Gulftainer Company, one of the largest port operators in the United Arab Emirates (UAE), recently signed a $1bn joint venture contract with India-based LANCO Infratech Group to partner on a wide variety of port and transportation projects.
According to Peter Richards, director and general manager of Gulftainer, the company has been actively pursuing international port management opportunities throughout the Middle East and Indian subcontinent. Last week's signing of the memorandum of understanding with LANCO, was a strong signal. Richards told OBG, "They have approached us to act as consultants to plan and oversee the construction of two greenfield sites for both a bulk and container port in India."
LANCO, a Hyderabad-based infrastructure developer, has teamed up with Gulftainer to bid for a project at the government-owned Paradip Port. The project will consist of a coal and an iron ore berth, each with a capacity to handle 10m tonnes of imported coking coal and iron ore a year, costing about $227m to build. The project's bid document required that entities seeking to qualify for the project should have experienced port operators as their partners.
"The tie-up would synergise LANCO's strength in infrastructure development and Gulftainer's expertise in development and operations of ports and other transportation projects," L Madhusudhan Rao, the chairman of LANCO Infratech, told the media. LANCO, which operates in the fields of power generation, power trading, construction, infrastructure and property development, is among 17 entities that have submitted initial bids for the project.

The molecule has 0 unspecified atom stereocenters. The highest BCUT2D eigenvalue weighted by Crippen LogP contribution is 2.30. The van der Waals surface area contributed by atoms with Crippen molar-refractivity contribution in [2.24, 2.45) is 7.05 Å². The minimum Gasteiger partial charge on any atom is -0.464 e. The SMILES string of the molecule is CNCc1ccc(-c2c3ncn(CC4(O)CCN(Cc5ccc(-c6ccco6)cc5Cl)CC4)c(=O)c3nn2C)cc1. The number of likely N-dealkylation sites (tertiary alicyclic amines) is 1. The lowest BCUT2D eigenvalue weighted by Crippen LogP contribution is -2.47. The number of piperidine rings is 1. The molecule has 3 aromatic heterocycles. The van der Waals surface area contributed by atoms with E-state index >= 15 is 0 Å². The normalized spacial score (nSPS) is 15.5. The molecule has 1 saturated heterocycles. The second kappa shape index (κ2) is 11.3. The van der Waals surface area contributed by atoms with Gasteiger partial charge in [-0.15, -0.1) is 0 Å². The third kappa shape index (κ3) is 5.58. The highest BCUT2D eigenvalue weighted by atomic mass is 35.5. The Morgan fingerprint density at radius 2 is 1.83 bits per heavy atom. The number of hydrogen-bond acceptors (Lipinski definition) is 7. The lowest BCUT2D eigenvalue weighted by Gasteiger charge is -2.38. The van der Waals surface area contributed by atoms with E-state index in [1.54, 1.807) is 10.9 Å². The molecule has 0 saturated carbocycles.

Gulftainer began a calculated expansion campaign in 2006 to strategically raise its profile and increase its activities internationally.
"We are already assessing specific projects in the Middle East, India and the Eastern Mediterranean. [...] We've been invited to look at a $100m port management contract in Egypt and another one for $250m in the Ukraine," Richards told the press.
"Gulftainer is a private operation [...] Therefore we must choose concessions and acquisitions carefully," Richards told OBG.
"We performed a feasibility analysis on the Pakistan market and found that although a tremendous amount of investment has gone into the sea ports, very little attention was given to inland transportation and logistics. Subsequently, we invested $50m to establish a joint venture with a company named Pak Shaheen, and have since established a fleet of 33 trucks there, which will soon be increased to 50. We are now looking to establish inland container depots that will help move containers throughout Pakistan, particularly north and through to Afghanistan," he added.
Meanwhile, international port operators and transport and logistics companies have recently shown tremendous interest in Turkey due to its booming economy and strategic access to the Mediterranean.
"Due to its coastline there is a tremendous availability of small ports that can be developed into regional hubs along the Mediterranean. Gulftainer is in talks with a major Turkish transport and logistics company to become a 50-50 partner with them, we hope the partnership will be established before end of the year," said Richards.
Gulftainer had been assigned as the consultants to the Kuwait Port Authority. In the past year, Kuwait's terminals have achieved record-breaking throughputs, helping to improve performance and service standards for traders and shipping lines.
"They made a proposal for us to increase our scope of work and become the operators of Kuwait Container Terminal," Richards told OBG.
Gulftainer was established in Sharjah in 1976 to manage and operate the container terminals in Port Khalid and Khorfakkan on behalf of the Sharjah Port Authority. It expects its port traffic to increase 18% this year.
The company will develop a $24.5m inland container depot in Sharjah over the next 10 months. "We've just acquired a 500,000 sq metre plot of land where we're hoping to attract operators who require warehouse and logistical facilities," Richards told media.